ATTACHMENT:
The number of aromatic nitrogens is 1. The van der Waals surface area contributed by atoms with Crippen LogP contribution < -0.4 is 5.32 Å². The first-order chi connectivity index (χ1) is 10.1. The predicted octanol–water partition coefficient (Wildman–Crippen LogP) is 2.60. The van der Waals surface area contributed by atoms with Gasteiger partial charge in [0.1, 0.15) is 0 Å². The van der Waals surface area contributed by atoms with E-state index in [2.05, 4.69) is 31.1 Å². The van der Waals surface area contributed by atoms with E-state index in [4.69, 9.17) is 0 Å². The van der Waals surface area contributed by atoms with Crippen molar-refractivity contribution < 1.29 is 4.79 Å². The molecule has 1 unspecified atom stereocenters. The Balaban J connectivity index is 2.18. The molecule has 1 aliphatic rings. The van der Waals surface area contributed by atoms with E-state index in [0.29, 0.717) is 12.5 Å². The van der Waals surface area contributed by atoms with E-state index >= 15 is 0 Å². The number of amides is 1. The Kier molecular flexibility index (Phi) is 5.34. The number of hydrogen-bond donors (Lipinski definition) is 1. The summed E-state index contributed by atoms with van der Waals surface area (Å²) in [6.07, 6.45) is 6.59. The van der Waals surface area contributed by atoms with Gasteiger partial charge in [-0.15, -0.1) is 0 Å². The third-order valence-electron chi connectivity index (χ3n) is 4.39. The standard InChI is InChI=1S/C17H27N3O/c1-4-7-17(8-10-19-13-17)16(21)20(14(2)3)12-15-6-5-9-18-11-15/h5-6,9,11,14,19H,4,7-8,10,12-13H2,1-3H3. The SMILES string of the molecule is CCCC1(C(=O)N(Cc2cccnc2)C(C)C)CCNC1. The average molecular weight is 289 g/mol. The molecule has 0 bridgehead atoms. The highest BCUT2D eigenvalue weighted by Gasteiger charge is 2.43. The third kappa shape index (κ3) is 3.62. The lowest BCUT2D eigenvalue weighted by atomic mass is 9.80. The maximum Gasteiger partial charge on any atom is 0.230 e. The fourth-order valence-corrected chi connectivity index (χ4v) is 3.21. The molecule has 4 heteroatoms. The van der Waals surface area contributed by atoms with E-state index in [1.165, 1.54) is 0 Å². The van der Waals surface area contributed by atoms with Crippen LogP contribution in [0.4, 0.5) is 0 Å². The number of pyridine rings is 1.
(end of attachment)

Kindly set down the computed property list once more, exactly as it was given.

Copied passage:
The number of aromatic nitrogens is 1. The van der Waals surface area contributed by atoms with Crippen LogP contribution < -0.4 is 5.32 Å². The first-order chi connectivity index (χ1) is 10.1. The predicted octanol–water partition coefficient (Wildman–Crippen LogP) is 2.60. The van der Waals surface area contributed by atoms with Gasteiger partial charge in [0.1, 0.15) is 0 Å². The van der Waals surface area contributed by atoms with E-state index in [2.05, 4.69) is 31.1 Å². The van der Waals surface area contributed by atoms with E-state index in [4.69, 9.17) is 0 Å². The van der Waals surface area contributed by atoms with Crippen molar-refractivity contribution < 1.29 is 4.79 Å². The molecule has 1 unspecified atom stereocenters. The Balaban J connectivity index is 2.18. The molecule has 1 aliphatic rings. The van der Waals surface area contributed by atoms with E-state index in [0.29, 0.717) is 12.5 Å². The van der Waals surface area contributed by atoms with E-state index >= 15 is 0 Å². The number of amides is 1. The Kier molecular flexibility index (Phi) is 5.34. The number of hydrogen-bond donors (Lipinski definition) is 1. The summed E-state index contributed by atoms with van der Waals surface area (Å²) in [6.07, 6.45) is 6.59. The van der Waals surface area contributed by atoms with Gasteiger partial charge in [-0.15, -0.1) is 0 Å². The third-order valence-electron chi connectivity index (χ3n) is 4.39. The standard InChI is InChI=1S/C17H27N3O/c1-4-7-17(8-10-19-13-17)16(21)20(14(2)3)12-15-6-5-9-18-11-15/h5-6,9,11,14,19H,4,7-8,10,12-13H2,1-3H3. The SMILES string of the molecule is CCCC1(C(=O)N(Cc2cccnc2)C(C)C)CCNC1. The average molecular weight is 289 g/mol. The molecule has 0 bridgehead atoms. The highest BCUT2D eigenvalue weighted by Gasteiger charge is 2.43. The third kappa shape index (κ3) is 3.62. The lowest BCUT2D eigenvalue weighted by atomic mass is 9.80. The maximum Gasteiger partial charge on any atom is 0.230 e. The fourth-order valence-corrected chi connectivity index (χ4v) is 3.21. The molecule has 4 heteroatoms. The van der Waals surface area contributed by atoms with E-state index in [1.165, 1.54) is 0 Å². The van der Waals surface area contributed by atoms with Crippen LogP contribution in [0.4, 0.5) is 0 Å². The number of pyridine rings is 1.